2019 bay scallop season closing in Gulf through Hernando counties

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2019 bay scallop seasons closing this September.

2019 bay scallop season is ending in Northern portions of Florida’s Gulf Coast, says the Florida Fish & Wildlife Conservation Commission (FWC).

The season is closing for Dixie, Taylor, Gulf, Jefferson, Franklin, Wakulla, Levy, Citrus, and Hernando counties in September.

Closures will take place in a staggered fashioned as follows:

—On September 11, Dixie County and the portion of Taylor County that includes Dekle Beach, Keaton Beach and Steinhatchee will close bay scallop season.

—On September 16, Gulf County will close bay scallop season.

—On September 25, Franklin County through remaining Taylor County areas, and Levy through Hernando counties, including Carrabelle, Lanark, St. Marks, Cedar Key, Crystal River and Homosassa will close bay scallop season.

If you’re a recreational scalloper looking to finish 2019 bay scallop season on a high note, make sure to follow the legal regulations as established by FWC. 

All recreational scallopers need a saltwater fishing license, unless otherwise exempt or operating under a shoreline fishing license that allows for wading. Commercial harvesting is prohibited.

Scallopers can use their hands or a net to catch scallops. Those with a saltwater fishing license may also use a snorkel or scuba gear, but no gear is required to enjoy recreational scalloping.

There’s a daily bag limit of “2 gallons of whole bay scallops in shell or 1 pint of bay scallop meat per person; Maximum of 10 gallons of whole bay scallops in shell, or 1/2 gallon bay scallop meat per vessel,” according to FWC’s website.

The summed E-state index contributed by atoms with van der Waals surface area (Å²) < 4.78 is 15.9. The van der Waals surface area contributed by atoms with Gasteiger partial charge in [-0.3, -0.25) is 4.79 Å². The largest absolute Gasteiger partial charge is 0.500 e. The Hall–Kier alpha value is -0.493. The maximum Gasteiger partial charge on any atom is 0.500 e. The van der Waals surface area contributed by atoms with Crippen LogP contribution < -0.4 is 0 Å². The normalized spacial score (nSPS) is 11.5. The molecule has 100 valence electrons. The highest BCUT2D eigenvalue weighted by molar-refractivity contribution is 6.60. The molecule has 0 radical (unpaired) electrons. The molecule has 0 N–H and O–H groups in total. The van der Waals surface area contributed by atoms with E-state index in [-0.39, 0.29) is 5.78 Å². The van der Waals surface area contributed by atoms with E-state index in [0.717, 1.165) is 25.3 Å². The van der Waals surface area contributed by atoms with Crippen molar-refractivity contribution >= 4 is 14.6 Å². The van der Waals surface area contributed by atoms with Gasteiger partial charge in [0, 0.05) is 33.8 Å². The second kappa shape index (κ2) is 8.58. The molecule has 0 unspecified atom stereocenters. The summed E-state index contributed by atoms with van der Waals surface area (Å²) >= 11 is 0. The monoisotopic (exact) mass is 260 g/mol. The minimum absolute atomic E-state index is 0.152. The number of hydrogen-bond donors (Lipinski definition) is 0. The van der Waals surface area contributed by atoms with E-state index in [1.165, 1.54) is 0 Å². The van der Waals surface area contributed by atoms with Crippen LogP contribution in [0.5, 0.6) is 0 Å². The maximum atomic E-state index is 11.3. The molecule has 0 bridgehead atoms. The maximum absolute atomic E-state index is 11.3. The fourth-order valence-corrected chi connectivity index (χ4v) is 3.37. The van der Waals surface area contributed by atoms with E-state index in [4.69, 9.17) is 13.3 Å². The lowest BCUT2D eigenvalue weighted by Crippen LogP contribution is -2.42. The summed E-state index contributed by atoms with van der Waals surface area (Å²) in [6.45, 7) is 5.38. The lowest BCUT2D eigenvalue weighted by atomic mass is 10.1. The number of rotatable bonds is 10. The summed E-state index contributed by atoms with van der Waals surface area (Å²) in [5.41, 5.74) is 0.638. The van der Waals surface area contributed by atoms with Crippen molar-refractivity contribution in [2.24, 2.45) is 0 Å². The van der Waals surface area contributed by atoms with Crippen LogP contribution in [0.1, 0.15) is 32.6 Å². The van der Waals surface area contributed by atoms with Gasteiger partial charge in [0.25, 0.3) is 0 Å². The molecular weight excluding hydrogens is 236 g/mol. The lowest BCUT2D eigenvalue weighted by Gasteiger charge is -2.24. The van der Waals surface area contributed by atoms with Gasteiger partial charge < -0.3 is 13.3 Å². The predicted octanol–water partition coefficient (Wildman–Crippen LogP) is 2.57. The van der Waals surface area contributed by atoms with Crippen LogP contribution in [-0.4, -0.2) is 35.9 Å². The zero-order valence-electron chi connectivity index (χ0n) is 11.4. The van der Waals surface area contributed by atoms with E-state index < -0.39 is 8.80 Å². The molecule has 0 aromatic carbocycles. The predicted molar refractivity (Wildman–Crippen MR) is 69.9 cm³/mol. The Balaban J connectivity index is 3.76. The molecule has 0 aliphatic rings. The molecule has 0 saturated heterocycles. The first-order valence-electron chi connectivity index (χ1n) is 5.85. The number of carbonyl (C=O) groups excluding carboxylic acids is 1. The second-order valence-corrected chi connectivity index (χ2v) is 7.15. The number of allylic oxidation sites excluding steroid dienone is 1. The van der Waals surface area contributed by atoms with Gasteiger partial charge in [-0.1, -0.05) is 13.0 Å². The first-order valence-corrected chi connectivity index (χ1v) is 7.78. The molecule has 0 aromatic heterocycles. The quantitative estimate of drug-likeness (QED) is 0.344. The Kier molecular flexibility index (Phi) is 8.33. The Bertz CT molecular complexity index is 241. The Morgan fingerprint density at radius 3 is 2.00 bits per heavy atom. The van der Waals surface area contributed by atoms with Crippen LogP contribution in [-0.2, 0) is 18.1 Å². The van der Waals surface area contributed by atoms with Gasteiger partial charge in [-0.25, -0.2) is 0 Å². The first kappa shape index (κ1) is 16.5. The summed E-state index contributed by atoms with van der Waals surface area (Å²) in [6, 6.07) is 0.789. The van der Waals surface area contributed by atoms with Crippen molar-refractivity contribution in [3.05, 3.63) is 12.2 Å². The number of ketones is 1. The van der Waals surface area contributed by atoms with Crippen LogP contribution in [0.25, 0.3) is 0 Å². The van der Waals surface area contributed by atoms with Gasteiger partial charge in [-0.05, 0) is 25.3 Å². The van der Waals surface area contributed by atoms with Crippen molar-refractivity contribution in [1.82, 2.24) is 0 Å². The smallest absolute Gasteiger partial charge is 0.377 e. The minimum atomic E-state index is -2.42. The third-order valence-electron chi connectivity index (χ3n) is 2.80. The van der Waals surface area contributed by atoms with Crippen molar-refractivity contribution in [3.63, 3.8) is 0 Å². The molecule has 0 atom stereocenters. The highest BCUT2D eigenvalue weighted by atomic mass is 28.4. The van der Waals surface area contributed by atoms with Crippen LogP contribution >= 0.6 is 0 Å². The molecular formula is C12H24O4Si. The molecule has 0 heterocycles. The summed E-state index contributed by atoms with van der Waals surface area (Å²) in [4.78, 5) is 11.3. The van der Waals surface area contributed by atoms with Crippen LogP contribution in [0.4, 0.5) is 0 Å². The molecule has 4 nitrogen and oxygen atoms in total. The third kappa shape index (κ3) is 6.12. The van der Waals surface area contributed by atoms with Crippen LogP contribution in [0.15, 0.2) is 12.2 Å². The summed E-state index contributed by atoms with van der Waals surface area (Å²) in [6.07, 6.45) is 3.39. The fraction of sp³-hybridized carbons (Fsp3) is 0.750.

As seasons come to a close, direct transit of legally harvested scallops will be allowed in closed areas. 

Additionally, the FWC has a special message for scallopers who want to contribute to the scientific advancement of Florida’s marine life:

“Help FWC’s scallop researchers by completing an online survey at SurveyMonkey.com/r/bayscallops. You will be asked a series of simple questions about where you harvested scallops, how many you collected and how long it took to harvest them. Participants can email [email protected] to ask questions or send additional information,” they said in a news release.

Melissa S. Razdrih

Melissa S. Razdrih is a Tampa correspondent for Florida Politics. Razdrih graduated with a Bachelor's degree from the University of Tampa in 2006 and went on to earn a Master's degree before switching gears to write professionally. Since then, Razdrih has been published in national blogs, like PopSugar, and local publications, like Tampa Bay Business and Wealth, on everything from self-care to cryptocurrency, but politics is her passion. Contact her at [email protected]



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